Methods to facilitate voting may include voting abroad.
- In practice…there is a growing tendency to broaden the franchise, for example, by including overseas residents.
- Where applicable, special arrangements should be made to allow special categories of voters, such as voters living abroad and prisoners, to vote.
- A number of countries permit their citizens to cast ballots in embassies or specially designated voting centres outside of the country.
- [T]he right to vote and to be elected may be accorded to citizens residing abroad.
- Where suffrage is permitted to citizens who reside outside of the country, opportunities should be provided to them to enable them to vote, especially in the case of refugees from that country.
- At each stage of the external electoral process, emphasis must be placed on implementing procedures and processes that are not only faithful to the legislation but also as close as possible to those in place for in-country voters. All electors must have access to a similar registration and polling process, no matter where they are located.
- There is thus no ‘best procedure’ for external voting. Much will depend on the context, such as the infrastructure of those foreign countries where external voting is to be held. The decision on suitability will depend on the costs and practical aspects of the different procedures for external voting (...).
- Entitlement to cast an external vote is usually linked to the general entitlement to vote that applies to all eligible electors in a country. However, there are sometimes extra requirements imposed on external electors, such as a minimum period of previous residence or an intention to return to the country. In some cases only limited groups of external electors may be eligible to vote, such as diplomats, other public officials and members of the armed forces, and their families.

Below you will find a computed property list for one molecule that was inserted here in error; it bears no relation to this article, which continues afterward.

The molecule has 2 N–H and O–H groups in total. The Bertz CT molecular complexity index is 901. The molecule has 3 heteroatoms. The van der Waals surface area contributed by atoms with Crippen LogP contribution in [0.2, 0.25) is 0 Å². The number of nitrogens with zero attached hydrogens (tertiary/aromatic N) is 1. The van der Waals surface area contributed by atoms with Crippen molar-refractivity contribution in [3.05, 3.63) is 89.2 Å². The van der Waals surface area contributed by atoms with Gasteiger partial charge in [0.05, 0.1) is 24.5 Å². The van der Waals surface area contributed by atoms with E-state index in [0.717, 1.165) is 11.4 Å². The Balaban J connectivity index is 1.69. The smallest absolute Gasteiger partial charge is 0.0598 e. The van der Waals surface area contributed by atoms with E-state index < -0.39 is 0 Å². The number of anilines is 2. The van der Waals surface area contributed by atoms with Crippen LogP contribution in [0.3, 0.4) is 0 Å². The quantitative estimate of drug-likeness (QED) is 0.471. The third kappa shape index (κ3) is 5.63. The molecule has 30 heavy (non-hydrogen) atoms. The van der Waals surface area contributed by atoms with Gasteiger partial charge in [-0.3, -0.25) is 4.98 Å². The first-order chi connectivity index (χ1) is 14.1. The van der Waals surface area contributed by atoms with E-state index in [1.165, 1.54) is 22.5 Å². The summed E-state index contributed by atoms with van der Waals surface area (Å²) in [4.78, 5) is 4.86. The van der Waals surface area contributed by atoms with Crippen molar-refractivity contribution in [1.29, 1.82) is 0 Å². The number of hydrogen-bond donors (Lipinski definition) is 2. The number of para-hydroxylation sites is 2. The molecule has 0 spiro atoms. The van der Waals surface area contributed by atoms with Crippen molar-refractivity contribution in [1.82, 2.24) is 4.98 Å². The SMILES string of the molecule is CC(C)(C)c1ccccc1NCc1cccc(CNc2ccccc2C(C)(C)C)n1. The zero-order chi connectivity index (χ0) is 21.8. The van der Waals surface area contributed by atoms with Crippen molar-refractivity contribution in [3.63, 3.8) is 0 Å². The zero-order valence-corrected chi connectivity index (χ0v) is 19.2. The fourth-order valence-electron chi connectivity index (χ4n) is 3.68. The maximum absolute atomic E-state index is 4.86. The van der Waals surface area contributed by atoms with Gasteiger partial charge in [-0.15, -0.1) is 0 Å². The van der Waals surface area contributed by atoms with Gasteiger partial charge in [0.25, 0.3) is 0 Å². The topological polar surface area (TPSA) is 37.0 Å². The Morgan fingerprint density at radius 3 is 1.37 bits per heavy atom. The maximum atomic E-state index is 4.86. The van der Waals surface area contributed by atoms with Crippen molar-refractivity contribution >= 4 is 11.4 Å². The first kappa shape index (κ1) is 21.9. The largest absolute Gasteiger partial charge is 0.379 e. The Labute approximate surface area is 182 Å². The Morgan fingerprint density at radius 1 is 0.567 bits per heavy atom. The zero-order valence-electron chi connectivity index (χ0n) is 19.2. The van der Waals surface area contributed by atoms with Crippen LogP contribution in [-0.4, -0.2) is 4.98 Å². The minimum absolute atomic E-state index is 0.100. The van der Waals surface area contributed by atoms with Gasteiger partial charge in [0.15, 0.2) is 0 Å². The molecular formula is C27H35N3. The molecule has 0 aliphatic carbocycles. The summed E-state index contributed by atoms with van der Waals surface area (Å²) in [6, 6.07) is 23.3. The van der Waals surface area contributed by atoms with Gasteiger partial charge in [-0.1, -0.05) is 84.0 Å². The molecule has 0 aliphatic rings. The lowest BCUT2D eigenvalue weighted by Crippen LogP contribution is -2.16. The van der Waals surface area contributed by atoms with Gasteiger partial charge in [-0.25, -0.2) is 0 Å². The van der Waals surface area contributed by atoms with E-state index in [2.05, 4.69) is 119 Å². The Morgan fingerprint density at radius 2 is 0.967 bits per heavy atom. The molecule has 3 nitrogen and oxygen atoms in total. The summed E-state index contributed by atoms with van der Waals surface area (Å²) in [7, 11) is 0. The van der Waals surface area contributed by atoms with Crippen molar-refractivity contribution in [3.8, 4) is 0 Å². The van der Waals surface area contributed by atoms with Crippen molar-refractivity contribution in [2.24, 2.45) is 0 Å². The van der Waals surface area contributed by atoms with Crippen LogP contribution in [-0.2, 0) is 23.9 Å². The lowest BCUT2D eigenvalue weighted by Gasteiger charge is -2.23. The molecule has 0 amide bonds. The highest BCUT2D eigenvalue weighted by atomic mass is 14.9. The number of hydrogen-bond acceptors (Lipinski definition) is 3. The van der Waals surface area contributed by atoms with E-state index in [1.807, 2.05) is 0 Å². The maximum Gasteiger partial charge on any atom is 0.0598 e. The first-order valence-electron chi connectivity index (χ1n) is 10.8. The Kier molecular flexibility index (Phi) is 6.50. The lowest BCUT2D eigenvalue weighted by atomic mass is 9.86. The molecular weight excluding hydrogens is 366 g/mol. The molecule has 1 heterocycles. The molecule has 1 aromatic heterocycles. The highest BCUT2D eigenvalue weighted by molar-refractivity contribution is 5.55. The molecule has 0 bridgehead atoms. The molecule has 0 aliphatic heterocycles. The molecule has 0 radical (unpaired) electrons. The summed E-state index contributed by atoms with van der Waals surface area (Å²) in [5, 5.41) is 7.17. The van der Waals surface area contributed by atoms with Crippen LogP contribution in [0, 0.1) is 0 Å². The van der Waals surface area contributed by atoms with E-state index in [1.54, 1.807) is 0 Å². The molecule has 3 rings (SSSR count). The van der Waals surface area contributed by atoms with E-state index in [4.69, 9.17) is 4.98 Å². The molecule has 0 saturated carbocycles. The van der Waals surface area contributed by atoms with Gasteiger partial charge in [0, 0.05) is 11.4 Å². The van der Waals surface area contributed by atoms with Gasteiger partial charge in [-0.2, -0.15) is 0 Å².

- In most cases it would be appropriate to apply the same level of authentication requirements to registration as an external elector as apply to the normal electoral registration process.
- The security and control of registration and voting materials require special attention for external voting. Security is as essential externally as it is internally but there is the added challenge of securing sensitive materials during transport to and from several countries.
- In most cases the duties and responsibilities of countries hosting foreign electoral activity on their soil are minimal, being confined to the role of facilitator rather than that of organizer or implementer. While host countries can assist in the external voting process, their role should not threaten the secrecy of the ballot or the neutrality or transparency of the programme. It is critical that external voting programmes be conducted without political or government influence or interference.